- Overture to Candide, for orchestra (04:13)
Symphonic Dances (9) from "West Side Story", for orchestra (orchestrated with Ramin & Kostal)
On the Waterfront, symphonic suite
- Andante (with dignity) - Presto barbaro (02:58)
- Adagio - Allegro molto agitato - Alla breve (Poco più mosso) - Presto come prima (02:17)
- Andante largamente - More flowing - Still more flowing - Poco meno mosso - Lento (04:52)
- Moving forward, with warmth - Largamente - a tempo - Calmato - Andante come prima - sempre avanti, (04:24)
- Allegro non troppo, molto marcato - Poco più sostenuto - Moving forward - Meno mosso (02:50)
- a tempo (02:09)
Fancy Free, ballet
- 1. Enter three Sailors (02:49)
- 2. Scene at the Bar (01:37)
- 3. Enter two Girls (02:10)
- 4. Pas de deux (03:22)
- 5. Competition Scene (03:04)
- 6. Three Dance Variations. Variation 1 (Galop) (01:21)
- 6. Three Dance Variations. Variation 2 (Waltz) (02:23)
- 6. Three Dance Variations. Variation 3 (Danzon) (02:36)
- 7. Finale (04:44)
Dance Episodes (3) from "On the Town", for orchestra
Uh-oh, it looks like your Internet Explorer is out of date.
For a better shopping experience, please upgrade now.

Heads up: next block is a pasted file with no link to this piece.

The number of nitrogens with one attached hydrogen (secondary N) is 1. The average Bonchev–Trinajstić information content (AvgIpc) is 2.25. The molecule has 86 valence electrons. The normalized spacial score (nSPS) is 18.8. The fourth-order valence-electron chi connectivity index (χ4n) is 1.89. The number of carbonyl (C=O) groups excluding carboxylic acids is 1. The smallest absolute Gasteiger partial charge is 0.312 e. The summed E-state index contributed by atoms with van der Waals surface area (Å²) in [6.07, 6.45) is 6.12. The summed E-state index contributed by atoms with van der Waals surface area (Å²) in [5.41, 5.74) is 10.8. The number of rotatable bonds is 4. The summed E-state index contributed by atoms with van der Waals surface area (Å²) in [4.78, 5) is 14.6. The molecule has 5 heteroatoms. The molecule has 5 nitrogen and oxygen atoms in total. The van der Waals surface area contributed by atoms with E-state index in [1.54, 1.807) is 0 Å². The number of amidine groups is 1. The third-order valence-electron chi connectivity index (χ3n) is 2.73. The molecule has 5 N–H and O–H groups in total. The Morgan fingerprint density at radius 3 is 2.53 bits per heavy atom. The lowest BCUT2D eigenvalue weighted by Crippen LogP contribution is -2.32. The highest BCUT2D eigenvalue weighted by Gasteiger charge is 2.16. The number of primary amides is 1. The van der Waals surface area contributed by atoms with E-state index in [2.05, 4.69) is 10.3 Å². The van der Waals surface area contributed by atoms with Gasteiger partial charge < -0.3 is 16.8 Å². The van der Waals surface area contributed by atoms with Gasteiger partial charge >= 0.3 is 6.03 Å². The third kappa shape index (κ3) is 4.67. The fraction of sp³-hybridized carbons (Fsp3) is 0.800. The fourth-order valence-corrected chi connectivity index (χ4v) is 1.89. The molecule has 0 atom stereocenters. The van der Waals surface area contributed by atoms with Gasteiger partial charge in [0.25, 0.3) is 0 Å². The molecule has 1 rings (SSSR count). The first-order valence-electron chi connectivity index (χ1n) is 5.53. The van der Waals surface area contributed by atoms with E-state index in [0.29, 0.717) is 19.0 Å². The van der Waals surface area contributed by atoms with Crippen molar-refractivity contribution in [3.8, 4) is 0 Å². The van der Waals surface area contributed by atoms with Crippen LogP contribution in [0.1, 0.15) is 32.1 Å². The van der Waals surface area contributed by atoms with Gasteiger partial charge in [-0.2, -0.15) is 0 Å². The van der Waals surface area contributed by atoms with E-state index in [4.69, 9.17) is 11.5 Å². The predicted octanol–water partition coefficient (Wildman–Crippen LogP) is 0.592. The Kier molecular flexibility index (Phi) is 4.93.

Composer Leonard Bernstein's greatest hits, so to speak, all come from the 1940s and 1950s: "Fancy Free," "Candide," "On the Town," and "West Side Story." Less well-known, but very closely tied to those works is Bernstein's only film score, for Elia Kazan's On the Waterfront. All of these works represent music that is meant to be combined with another form of performing art to tell a particular story. Even though some of these are humorous and some are serious, a commonality of those stories is that they all revolve around young people maturing in some way. As well as having memorable melodies and a cosmopolitan combination of pop rhythms and symphonic textures, each one of them underscores the complexity and conflict of emotions in a timesless way that strikes a chord with audiences. They have become classic examples of American music. With the exception of "Fancy Free," which is the full, if brief ballet, all the works as they appear on this album are concert arrangements made from the original scores by Bernstein. They capture, very succinctly, the essences of the original versions in a way that is as moving as the original. These particular performances also, with Bernstein conducting the New York Philharmonic in the early '60s, seem to have a youthfulness and rawness to them that accentuates the music. In the "Symphonic Dances from West Side Story," the cross-rhythms and sharpness of change in mood and texture are clear and immediate. There are spots in the dances from "On the Town" where the brass or the strings are ever so slightly not together, which adds to the impression of young high spirits. And the drama of the suite from On the Waterfront, sometimes stated with just one or two instruments, is intensely powerful. There is a snap and energy to these performances that is missing from Bernstein's more polished sounding recordings from the late '70s/early '80s. It's not just the performance, but also the sound of the recording that seems to suit the music better also. It's not necessarily a warm sound, and there's is a resonance of distance that is entirely appropriate to the cityscape settings of the stories. Because of their feel and sound and because it's the composer conducting, these seem to have become the definitive versions of these concert works. That, plus the fact that the music is so popular, gives Sony the perfect excuse for the numerous reissues and repackagings of them, like this one.